Injured Biker Saved by her Twitter Followers

By Sarah Amos

Aug 5, 2010 4:27pm

ABC News' Tess Scott reports:

When Leigh Fazzina, a 36-year-old social media consultant, got lost and injured during a triathlon in an unfamiliar 300-acre Connecticut forest, she knew exactly what to do. She tweeted. After completing the first portion of the Farmington Connecticut Traithlon, Fazzina jumped on her bike to complete the second portion. She pedaled hard for several miles, focusing on the uneven ground in front of her. Then Fazzina noticed something strange. She was alone and riding on an unmarked trail. She was lost in the woods. The sun began to set. Panicked, Fazzina pedaled harder and faster, hoping to find her way back to the designated trail. Suddenly, her bike hit a root. Fazzina sailed over the handlebars of her bike and smacked hard onto the ground.

“I was beat up, hyperventilating.”

Fazzina screamed out but nobody answered. She waited for people to pass on bikes, but nobody rode by. After waiting 10 minutes, she crawled to her bike and found her BlackBerry. She dialed her cousin, who was at home. The phone rang and then disconnected. Rang and disconnected.

“I couldn’t get a ring. I looked at the phone and saw that it only had one or two bars. So I immediately thought Twitter. I’m going to Twitter.”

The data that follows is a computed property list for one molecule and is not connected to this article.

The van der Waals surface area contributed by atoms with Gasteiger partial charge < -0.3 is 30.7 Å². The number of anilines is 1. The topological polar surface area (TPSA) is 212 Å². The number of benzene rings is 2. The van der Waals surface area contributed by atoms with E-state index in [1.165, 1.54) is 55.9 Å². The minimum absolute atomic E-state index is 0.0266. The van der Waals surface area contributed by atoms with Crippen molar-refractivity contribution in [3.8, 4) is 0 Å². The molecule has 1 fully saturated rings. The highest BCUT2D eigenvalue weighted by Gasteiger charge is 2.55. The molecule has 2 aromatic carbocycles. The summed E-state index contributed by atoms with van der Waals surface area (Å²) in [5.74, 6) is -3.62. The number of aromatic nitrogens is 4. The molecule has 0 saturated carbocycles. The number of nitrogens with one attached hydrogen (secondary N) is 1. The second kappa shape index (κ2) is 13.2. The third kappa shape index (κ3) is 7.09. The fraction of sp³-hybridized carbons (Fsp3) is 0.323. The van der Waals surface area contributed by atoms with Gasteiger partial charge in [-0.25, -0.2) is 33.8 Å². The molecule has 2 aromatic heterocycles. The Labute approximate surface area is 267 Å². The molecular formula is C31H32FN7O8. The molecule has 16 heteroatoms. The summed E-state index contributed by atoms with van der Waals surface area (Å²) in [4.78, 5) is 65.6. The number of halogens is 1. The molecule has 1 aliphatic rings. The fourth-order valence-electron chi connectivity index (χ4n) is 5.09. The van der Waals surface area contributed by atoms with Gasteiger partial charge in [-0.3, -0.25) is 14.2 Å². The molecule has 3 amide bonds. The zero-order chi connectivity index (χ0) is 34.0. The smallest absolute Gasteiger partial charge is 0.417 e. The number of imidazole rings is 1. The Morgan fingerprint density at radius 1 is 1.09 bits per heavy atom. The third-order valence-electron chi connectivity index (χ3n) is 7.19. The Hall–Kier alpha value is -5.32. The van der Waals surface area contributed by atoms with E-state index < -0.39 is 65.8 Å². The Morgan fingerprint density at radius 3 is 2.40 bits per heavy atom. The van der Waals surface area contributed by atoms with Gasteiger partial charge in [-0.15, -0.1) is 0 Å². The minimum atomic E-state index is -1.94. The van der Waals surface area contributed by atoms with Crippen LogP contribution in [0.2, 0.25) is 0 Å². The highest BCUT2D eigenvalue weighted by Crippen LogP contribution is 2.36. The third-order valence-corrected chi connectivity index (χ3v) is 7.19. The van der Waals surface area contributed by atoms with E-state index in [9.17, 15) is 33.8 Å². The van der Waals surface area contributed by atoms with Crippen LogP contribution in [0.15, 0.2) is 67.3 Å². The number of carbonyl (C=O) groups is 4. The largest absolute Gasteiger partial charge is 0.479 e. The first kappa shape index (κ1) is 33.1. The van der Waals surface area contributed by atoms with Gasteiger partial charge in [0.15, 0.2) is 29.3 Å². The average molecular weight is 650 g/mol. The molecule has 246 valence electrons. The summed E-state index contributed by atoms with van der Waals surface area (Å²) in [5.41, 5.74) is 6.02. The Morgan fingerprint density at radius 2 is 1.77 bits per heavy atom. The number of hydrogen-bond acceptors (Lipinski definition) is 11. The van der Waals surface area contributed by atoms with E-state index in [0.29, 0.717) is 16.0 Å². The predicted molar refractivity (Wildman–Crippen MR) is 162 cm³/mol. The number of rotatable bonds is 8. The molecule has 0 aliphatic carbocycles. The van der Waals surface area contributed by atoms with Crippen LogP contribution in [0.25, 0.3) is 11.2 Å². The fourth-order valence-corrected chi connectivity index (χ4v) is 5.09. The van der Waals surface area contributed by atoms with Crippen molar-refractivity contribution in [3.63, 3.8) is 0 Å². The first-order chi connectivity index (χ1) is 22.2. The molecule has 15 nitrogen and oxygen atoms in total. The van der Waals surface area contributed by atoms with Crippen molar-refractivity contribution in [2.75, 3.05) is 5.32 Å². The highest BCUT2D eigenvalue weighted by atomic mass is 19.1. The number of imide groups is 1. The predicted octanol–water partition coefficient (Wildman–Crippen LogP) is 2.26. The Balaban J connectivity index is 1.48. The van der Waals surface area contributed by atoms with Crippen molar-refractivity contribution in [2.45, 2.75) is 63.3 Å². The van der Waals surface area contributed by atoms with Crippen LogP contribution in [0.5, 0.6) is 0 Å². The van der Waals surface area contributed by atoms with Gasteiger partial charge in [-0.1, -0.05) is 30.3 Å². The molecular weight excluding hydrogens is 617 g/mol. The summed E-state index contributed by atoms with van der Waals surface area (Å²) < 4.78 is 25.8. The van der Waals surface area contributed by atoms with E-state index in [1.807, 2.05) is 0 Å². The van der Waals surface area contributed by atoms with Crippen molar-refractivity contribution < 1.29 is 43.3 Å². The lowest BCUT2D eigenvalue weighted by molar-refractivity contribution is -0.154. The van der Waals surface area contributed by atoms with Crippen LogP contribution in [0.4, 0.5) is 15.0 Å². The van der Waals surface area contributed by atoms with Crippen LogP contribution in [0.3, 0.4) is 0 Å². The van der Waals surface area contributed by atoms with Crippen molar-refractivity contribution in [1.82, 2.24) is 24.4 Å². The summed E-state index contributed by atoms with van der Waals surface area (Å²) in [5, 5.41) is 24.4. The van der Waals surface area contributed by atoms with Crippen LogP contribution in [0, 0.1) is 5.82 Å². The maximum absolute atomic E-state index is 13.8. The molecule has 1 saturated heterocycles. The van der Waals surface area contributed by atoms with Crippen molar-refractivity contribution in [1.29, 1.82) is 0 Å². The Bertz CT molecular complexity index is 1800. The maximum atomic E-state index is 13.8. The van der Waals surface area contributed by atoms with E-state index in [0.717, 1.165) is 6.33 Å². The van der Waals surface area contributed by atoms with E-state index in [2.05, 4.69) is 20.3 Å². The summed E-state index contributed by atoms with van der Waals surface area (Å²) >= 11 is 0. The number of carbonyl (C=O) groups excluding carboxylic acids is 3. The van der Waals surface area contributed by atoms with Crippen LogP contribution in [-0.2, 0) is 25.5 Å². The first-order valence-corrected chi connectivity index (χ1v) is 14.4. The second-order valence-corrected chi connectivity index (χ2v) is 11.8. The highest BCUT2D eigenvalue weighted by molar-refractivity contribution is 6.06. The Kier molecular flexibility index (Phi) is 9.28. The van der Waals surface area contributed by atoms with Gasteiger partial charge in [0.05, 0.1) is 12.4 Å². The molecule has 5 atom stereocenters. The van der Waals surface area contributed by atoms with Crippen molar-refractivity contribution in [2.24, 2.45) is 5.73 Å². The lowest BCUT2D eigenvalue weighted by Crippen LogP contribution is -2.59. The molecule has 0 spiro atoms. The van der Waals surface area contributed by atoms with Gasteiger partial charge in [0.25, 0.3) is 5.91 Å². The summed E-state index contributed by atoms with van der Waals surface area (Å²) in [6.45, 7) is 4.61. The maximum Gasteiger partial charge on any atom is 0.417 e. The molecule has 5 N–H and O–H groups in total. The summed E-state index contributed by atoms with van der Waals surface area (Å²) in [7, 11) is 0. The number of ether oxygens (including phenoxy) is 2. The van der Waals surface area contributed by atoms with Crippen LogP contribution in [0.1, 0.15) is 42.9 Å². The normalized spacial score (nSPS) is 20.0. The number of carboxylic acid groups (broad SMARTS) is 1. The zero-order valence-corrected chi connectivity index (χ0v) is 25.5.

She opened her UberTwitter application on her phone and tweeted this to her “followers”:
I've had a serious injury and NEED Help! Can somone please call Winding Trails in Farmington, CT tell them I'm stuck bike crash in woods.

Fazzina’s tweet went out to her 1,000-plus followers. Within minutes “tweeps” from Pennsylvania, Canada, Italy and even Southwest Asia banded together to help. Half a dozen people contacted the Farmington Fire Department and Police Service.

Ambulances found Fazzina within minutes and took her to UConn Hospital, where she recovered fully.
Some people criticized Fazzina for using social media in an emergency, bashing the social media “fad.”

Despite the negativity, Fazzina has no regrets.

“Hopefully at the end of the day it can prove to the naysayers that these technologies can be miraculous. They can be life savers.”

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